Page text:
Poly People is an episodic journey of a polyamorous relationship of four. Spanning seven short episodes, the series is a whip-smart comedy featuring a cast of lovable characters with big personalities. Directed by Thales Corrêa and written by Corrêa, Melissa Lauren Girard, and Anthony Moore, the show is also a fantastic and empathetic look at the LGBTQIA+ and the longing for acceptance.
The first episode introduces all the lovers. Abigail (Andrea Flowers) is a 28-year-old bisexual whose first lover was Cuddelz (Thales Corrêa), a peppy, fashionable, and non-binary 19-year-old. The next lover she immediately connected with was the self-assured Lez (Ilona Kulinska), whom she met at a lesbian bar. Finally, Abigail met straight man Tucker (Anthony Moore) at a 4th of July beach party. Together, they love freely. However, their love is threatened when Tucker finds out that his conservative parents, who are unaware of his polyamorous relationship, are coming to visit.
Episode two does not follow up with the parents visiting. Instead, it documents the characters’ jobs. Abigail hates her corporate job, Tucker drives for UPS, Lez is a massage therapist, and Cuddelz’s an influencer. The following episodes explore several scenarios that affect the lovers. Lez and Tucker’s wrestling drives Abigail and Cuddelz mad. The emergence of Cuddelz’s ex-boyfriend causes tension. Abigail feels like her relationship with Lez has entered the “Lesbian death bed.”
“…an episodic journey of a polyamorous relationship of four…”
Shot in mockumentary style, Poly People interviews everyone periodically, getting their take on recent squabbles. Most of the episodes are 8-10 minutes long, which means that interactions are amusingly brisk but still reasonably natural. A minor spat about how Cuddelz hates labels, highlighting the stark contrast between how Abigail and the 19-year-old value their relationships, is a prime example of how effectively the filmmaker uses the format. Grant Bell’s handheld camerawork and the occasional zoom enhance the humor and the presentation of the characters.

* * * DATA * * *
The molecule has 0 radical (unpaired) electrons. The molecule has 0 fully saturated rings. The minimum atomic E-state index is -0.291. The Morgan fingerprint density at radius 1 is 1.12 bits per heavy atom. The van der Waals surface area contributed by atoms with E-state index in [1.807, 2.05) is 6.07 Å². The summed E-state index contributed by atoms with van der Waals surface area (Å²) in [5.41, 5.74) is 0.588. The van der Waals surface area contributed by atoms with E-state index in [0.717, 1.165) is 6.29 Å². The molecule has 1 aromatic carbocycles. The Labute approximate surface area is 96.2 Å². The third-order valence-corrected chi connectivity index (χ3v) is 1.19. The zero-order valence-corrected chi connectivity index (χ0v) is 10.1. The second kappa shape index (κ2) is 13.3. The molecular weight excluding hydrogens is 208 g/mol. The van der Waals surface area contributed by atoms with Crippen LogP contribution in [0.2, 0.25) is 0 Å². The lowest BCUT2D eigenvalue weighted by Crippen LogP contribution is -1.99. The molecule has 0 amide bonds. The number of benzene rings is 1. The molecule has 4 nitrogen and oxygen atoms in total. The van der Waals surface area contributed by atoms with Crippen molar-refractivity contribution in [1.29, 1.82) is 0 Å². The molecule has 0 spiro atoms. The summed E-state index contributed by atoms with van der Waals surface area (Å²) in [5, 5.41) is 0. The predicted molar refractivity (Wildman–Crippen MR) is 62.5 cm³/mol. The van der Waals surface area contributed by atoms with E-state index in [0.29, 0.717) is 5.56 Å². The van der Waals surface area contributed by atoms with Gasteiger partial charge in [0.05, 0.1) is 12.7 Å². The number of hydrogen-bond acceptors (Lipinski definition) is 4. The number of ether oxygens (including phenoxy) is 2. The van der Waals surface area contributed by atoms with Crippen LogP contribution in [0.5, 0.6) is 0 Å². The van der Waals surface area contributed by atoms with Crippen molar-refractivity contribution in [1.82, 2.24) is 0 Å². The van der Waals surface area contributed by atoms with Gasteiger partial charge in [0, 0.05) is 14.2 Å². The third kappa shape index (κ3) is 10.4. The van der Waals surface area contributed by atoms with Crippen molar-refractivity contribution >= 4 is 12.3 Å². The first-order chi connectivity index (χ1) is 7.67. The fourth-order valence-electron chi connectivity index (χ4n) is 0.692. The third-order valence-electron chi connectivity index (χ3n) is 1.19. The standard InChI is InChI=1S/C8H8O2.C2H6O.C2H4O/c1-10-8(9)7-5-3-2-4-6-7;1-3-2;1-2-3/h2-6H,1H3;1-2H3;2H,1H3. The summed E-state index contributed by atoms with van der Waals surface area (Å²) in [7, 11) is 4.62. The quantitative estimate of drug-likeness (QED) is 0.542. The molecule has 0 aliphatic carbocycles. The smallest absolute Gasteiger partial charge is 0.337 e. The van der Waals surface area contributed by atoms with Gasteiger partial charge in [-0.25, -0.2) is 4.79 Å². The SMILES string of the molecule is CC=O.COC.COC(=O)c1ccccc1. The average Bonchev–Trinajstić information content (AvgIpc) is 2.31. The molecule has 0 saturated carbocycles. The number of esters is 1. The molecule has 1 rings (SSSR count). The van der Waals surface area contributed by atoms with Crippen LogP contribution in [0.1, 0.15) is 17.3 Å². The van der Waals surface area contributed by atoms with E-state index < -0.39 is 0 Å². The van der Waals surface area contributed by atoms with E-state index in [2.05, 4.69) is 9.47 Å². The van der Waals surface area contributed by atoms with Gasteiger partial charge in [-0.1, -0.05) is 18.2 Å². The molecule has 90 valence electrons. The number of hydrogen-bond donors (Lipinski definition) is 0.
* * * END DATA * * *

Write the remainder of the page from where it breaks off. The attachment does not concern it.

The potency of the dialogue relies on delivery as much as it does clever writing. For instance, to alleviate the tension between Lez and Cuddelz in one episode, Lez bluntly says in the midst of silence, “Let’s just get naked. Right?” And everyone nonchalantly agrees, and the episode ends not long after with Abigail speaking directly to the camera: “Yeah, I think you should cut and leave now. Things are gonna get weird.”
The skilled, dynamic cast can adapt to every situation and react to every joke with physical and facial precision. Flowers plays Abigail with jauntily boastful energy, shamelessly proud of herself for being the one to bring everyone together. In addition to being director, co-creator, and co-writer, Corrêa plays the extraordinarily animated Cuddelz with perfect physical comedy and infectious confidence. Kulinska’s charismatic turn as the tough yet tender-hearted Lez evokes a fair share of situational comedy (a ribald hide-and-seek scenario involving Lez and Tucker speaks to Kulinska’s scarily diverting delivery). Anthony Moore’s lighthearted performance as Tucker is primarily highlighted by goofy facial expressions.
The struggles of coming out, moving on from past relationships, reigniting the spark of romance, and how necessary it is to compromise in a relationship are all handled with shades of truth embedded in the comedy. The humor is undeniably quirky and satirical. Playfully mocking the characters’ showy personalities and how they often clash during every relationship predicament, Poly People is charming and self-aware, making for a well-written, fast-paced series that is delightfully crude, honest, and genuinely funny.
"…delightfully crude, honest, and genuinely funny."